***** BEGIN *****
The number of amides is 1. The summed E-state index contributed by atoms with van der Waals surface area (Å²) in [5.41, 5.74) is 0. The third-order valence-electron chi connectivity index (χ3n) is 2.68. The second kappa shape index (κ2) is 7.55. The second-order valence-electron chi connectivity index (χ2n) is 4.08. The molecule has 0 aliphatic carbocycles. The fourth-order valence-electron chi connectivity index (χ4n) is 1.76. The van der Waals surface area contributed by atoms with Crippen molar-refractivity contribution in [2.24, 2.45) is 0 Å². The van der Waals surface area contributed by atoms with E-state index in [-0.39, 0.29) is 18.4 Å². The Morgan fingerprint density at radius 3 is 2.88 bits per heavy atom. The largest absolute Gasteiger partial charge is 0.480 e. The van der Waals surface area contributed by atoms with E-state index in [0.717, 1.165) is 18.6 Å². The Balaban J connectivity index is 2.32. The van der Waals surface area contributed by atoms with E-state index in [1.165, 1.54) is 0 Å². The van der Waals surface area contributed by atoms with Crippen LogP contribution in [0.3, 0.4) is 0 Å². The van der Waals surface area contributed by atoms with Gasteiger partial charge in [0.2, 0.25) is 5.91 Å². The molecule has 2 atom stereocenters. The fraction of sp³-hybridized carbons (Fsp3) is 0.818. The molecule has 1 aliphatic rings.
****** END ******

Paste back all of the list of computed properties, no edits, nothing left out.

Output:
The number of amides is 1. The summed E-state index contributed by atoms with van der Waals surface area (Å²) in [5.41, 5.74) is 0. The third-order valence-electron chi connectivity index (χ3n) is 2.68. The second kappa shape index (κ2) is 7.55. The second-order valence-electron chi connectivity index (χ2n) is 4.08. The molecule has 0 aliphatic carbocycles. The fourth-order valence-electron chi connectivity index (χ4n) is 1.76. The van der Waals surface area contributed by atoms with Crippen molar-refractivity contribution in [2.24, 2.45) is 0 Å². The van der Waals surface area contributed by atoms with E-state index in [-0.39, 0.29) is 18.4 Å². The Morgan fingerprint density at radius 3 is 2.88 bits per heavy atom. The largest absolute Gasteiger partial charge is 0.480 e. The van der Waals surface area contributed by atoms with E-state index in [0.717, 1.165) is 18.6 Å². The Balaban J connectivity index is 2.32. The van der Waals surface area contributed by atoms with E-state index in [1.165, 1.54) is 0 Å². The van der Waals surface area contributed by atoms with Crippen LogP contribution in [0.3, 0.4) is 0 Å². The van der Waals surface area contributed by atoms with Gasteiger partial charge in [0.2, 0.25) is 5.91 Å². The molecule has 2 atom stereocenters. The fraction of sp³-hybridized carbons (Fsp3) is 0.818. The molecule has 1 aliphatic rings.